June 4, 2018
Bangladesh economy is growing but it’s a jobless growth.
Jonathan Garber, the markets editor at Business Insider, wrote an article addressing Bangladesh as a “New Asian Tiger” which attracted significant attention from researchers, policy-level practitioners, and many more relevant personnel. The article highlighted the strength of Bangladesh in maintaining a high GDP growth rate, over 6 percentage point, for more than a decade. In addition, political stability, stable macroeconomic performance and geopolitical support were flagged among the positive confounding factors of the country. He also mentioned some limitations of the country as reflected in its non-diverse export market, weak infrastructure and unstable financial market. However, a “New Tiger” without jobs for the unemployed, with the youth struggling to get “decent” jobs, and including a large underemployed workforce is no different from a tiger without claws and sharp teeth.
It’s important to assess Bangladesh’s youth unemployment and jobless growth in light of international standards and findings. According to the United Nations (2003) and ILO (2006), the youth, in general, are highly vulnerable to marginalisation in the labour market as they lack skills, work experience, job search abilities and financial resources. It’s common knowledge that even under normal economic circumstances, firms do not prefer hiring inexperienced young people and are less interested in investing in training for young employees. Hence, the youth may get demotivated, excluding them from the labour force, which will eventually result in lower wellbeing (Daly and Delany 2013), and higher chances for them to get involved in criminal activities (Bell et al. 2014).
Eighty-five percent of the people in Bangladesh’s labour market work in the informal sector. Between 2013 and 17, the Labour Force Survey shows, jobs in manufacturing declined by 0.77 million for both male and female. Female manufacturing jobs saw a big drop by 0.92 million. The share of youth Not in Education, Employment, or Training (NEET) has increased from 26 percent to 30 percent. Finally, youth unemployment shot up from 8.1 percent in 2013 to 10.6 percent in 2016-17.
An addition of 2.8 million jobs over five years to the existing jobs indicates a growth rate of jobs below 1 percent point per year which is a poor number if compared with the over 6.5 percent GDP growth rate on an average during the same period of time. This is highly alarming and may have unlikely consequences, as evidenced by the recent students’ protests against the quota system in public service recruitment. Lack of job opportunities, in general, has increased expectations of the youth from the government to provide them with more public jobs and make the entry process “more even” by reforming the quota system. The protest, in a way, reflects more on their frustration with the overall employment situation than on the manner of public sector recruitment.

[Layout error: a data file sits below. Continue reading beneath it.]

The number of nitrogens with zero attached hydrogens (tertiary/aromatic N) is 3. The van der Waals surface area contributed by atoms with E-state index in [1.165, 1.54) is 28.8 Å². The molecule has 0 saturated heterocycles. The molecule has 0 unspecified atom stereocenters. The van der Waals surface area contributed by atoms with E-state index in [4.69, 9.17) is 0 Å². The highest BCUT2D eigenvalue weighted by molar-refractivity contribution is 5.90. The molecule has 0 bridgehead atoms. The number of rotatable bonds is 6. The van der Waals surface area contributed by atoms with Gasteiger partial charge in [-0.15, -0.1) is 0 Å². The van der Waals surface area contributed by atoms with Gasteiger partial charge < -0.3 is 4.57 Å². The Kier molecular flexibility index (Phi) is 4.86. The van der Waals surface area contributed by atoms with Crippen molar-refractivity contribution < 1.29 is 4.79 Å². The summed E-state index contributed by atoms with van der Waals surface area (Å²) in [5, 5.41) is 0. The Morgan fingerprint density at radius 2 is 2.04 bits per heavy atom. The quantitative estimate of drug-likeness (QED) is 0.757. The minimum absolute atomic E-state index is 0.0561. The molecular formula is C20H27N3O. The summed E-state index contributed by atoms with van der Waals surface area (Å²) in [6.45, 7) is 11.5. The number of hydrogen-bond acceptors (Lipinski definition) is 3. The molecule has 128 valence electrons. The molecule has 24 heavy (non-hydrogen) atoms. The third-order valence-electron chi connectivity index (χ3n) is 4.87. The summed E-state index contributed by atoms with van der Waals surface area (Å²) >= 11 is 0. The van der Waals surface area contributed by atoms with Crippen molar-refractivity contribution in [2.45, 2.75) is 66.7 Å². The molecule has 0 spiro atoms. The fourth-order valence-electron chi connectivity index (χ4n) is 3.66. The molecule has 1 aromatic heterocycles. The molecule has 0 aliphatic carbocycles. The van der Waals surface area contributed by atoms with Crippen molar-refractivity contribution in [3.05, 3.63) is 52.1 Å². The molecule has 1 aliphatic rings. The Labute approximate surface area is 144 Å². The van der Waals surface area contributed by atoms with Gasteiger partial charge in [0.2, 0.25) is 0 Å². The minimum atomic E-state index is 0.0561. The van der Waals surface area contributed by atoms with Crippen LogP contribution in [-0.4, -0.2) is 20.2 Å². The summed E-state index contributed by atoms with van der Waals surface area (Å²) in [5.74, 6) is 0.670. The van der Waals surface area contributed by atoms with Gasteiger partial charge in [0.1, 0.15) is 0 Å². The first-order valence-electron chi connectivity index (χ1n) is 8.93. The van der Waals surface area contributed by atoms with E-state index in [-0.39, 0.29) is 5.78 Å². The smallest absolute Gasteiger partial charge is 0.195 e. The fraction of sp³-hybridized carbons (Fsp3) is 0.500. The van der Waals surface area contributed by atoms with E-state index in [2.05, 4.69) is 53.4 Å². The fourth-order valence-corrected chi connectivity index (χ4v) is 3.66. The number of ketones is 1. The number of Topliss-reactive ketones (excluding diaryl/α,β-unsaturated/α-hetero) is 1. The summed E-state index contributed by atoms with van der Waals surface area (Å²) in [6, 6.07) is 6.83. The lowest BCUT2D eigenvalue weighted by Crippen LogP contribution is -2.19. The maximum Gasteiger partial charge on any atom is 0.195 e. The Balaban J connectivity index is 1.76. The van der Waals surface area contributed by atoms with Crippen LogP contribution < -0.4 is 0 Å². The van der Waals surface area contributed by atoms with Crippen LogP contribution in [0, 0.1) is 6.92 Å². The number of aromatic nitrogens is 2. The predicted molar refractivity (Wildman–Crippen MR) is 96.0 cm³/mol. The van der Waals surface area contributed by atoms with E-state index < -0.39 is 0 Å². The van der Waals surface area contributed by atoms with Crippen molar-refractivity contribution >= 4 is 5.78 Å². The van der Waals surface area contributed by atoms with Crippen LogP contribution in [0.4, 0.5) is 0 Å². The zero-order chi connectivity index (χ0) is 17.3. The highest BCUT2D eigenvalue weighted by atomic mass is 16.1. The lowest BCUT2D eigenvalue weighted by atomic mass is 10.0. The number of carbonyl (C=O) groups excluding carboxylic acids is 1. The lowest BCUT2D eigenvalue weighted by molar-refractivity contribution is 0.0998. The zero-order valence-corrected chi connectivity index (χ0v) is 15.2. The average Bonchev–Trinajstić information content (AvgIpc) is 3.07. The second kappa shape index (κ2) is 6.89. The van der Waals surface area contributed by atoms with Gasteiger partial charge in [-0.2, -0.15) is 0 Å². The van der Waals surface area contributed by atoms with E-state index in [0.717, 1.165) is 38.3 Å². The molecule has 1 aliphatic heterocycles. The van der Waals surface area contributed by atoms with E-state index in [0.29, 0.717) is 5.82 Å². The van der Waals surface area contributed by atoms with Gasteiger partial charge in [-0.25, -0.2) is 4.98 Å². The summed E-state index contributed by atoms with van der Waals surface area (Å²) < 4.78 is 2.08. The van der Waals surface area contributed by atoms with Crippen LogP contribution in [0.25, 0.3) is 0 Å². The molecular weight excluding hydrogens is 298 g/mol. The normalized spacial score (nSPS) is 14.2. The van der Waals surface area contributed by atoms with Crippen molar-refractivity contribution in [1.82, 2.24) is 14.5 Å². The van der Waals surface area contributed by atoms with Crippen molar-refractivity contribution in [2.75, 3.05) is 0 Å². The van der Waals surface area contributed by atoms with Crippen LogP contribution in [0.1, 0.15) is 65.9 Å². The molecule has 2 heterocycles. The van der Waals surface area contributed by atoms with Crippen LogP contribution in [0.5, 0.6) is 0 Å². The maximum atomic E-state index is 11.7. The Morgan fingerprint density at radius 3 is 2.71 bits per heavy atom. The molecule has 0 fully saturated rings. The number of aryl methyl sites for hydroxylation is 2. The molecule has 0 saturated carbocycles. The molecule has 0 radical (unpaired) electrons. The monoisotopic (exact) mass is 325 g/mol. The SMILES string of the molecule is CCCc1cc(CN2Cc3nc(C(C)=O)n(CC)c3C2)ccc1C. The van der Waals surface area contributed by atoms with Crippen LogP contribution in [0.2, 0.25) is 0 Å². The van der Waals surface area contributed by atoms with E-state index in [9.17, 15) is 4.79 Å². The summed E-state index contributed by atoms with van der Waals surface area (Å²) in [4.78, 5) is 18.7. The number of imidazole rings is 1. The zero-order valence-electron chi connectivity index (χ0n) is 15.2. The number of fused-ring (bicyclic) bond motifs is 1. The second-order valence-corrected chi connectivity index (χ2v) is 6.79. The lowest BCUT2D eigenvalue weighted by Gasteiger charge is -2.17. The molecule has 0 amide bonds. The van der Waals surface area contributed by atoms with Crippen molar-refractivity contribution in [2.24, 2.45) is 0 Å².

It is high time to focus on creating jobs and encouraging the youth by involving them in skill-enhancing programmes. Labour Market Institutions (LMIs) can play a pivotal role here by improving the labour market conditions. Betcherman (2012) defined LMIs as a combination of law, practices, policies and conventions that determine the employment contracts, wage settings, unemployment benefits, social protections, collective bargaining, etc.
I strongly believe that formulating Active Labour Market Policies (ALMPs) can be the first step for Bangladesh to get rid of its “jobless growth” stigma. Training programmes, Technical and Vocational Education and Training (TVET) reform project, and other skills enhancement schemes in Bangladesh are only dealing with the supply side problems (providing training without understanding what kinds of training are demanded by the recruitment sector). So, to reduce the skill mismatch, it’s important to focus on the demand side also.
ALMPs should offer a package helping with the job search, negotiating with employers, subsidising the training courses, etc. We have job portals and job advertisements but how many of us get jobs by applying through these portals? Can’t job portals and/or training centres provide job search assistance too by, for example, providing counselling and tagging job seekers with the prospective employers? Empirical evidence demonstrates the impacts of ALMPs on youth in Europe by major components. In terms of an employment outcome, most positive effects are found for job search assistance (JSA). Even stronger positive effects are found for JSA with counselling irrespective of the involvement of monitoring.
However, apart from labour market instruments, the macroeconomic confounding factors are crucial to creating more jobs. A sluggish private sector investment that is hovering around 22-23 percent of the GDP since 2008, vulnerable financial market and weak institutions are bigger constraints in promoting business and creating new jobs.
Bangladesh, having already attained eligibility for graduation from the Least Developed Country (LDC) group, now requires comprehensive and continuous policy efforts to achieve its next target. Without addressing the labour market problems, without jobs for the youth, their “intrinsic values” and idealistic morals will only deteriorate. The extreme outcomes are observed when they resort to violence or crime out of frustration and become inactive in the labour market (i.e. they stop searching for jobs).
Mohammad Nazmul Avi Hossain is Senior Research Associate, SANEM, and presently studying applied labour economics at ITC-ILO, University of Turin, Italy.